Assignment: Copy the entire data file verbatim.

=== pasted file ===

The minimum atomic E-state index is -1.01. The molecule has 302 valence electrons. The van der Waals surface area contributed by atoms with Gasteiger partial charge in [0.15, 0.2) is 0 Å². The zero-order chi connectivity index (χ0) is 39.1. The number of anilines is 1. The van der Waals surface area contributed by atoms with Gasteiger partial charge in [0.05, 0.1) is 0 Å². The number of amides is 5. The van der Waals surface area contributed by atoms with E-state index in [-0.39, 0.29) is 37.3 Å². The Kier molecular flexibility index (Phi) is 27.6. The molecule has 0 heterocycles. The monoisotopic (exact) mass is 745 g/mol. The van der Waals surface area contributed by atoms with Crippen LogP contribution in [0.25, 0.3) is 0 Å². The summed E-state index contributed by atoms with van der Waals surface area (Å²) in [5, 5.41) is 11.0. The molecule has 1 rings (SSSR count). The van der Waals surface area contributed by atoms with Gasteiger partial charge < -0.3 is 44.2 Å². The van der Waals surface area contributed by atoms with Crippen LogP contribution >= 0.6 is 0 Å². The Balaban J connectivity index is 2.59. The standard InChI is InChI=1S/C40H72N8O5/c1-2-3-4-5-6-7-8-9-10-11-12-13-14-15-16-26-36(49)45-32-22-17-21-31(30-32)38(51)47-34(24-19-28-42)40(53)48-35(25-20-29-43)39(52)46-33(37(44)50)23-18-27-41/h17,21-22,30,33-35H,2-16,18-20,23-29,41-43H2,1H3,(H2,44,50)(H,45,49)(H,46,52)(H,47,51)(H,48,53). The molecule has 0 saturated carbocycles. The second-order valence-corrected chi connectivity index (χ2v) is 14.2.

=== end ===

The minimum atomic E-state index is -1.01. The molecule has 302 valence electrons. The van der Waals surface area contributed by atoms with Gasteiger partial charge in [0.15, 0.2) is 0 Å². The zero-order chi connectivity index (χ0) is 39.1. The number of anilines is 1. The van der Waals surface area contributed by atoms with Gasteiger partial charge in [0.05, 0.1) is 0 Å². The number of amides is 5. The van der Waals surface area contributed by atoms with E-state index in [-0.39, 0.29) is 37.3 Å². The Kier molecular flexibility index (Phi) is 27.6. The molecule has 0 heterocycles. The monoisotopic (exact) mass is 745 g/mol. The van der Waals surface area contributed by atoms with Crippen LogP contribution in [0.25, 0.3) is 0 Å². The summed E-state index contributed by atoms with van der Waals surface area (Å²) in [5, 5.41) is 11.0. The molecule has 1 rings (SSSR count). The van der Waals surface area contributed by atoms with Gasteiger partial charge < -0.3 is 44.2 Å². The van der Waals surface area contributed by atoms with Crippen LogP contribution >= 0.6 is 0 Å². The Balaban J connectivity index is 2.59. The standard InChI is InChI=1S/C40H72N8O5/c1-2-3-4-5-6-7-8-9-10-11-12-13-14-15-16-26-36(49)45-32-22-17-21-31(30-32)38(51)47-34(24-19-28-42)40(53)48-35(25-20-29-43)39(52)46-33(37(44)50)23-18-27-41/h17,21-22,30,33-35H,2-16,18-20,23-29,41-43H2,1H3,(H2,44,50)(H,45,49)(H,46,52)(H,47,51)(H,48,53). The molecule has 0 saturated carbocycles. The second-order valence-corrected chi connectivity index (χ2v) is 14.2.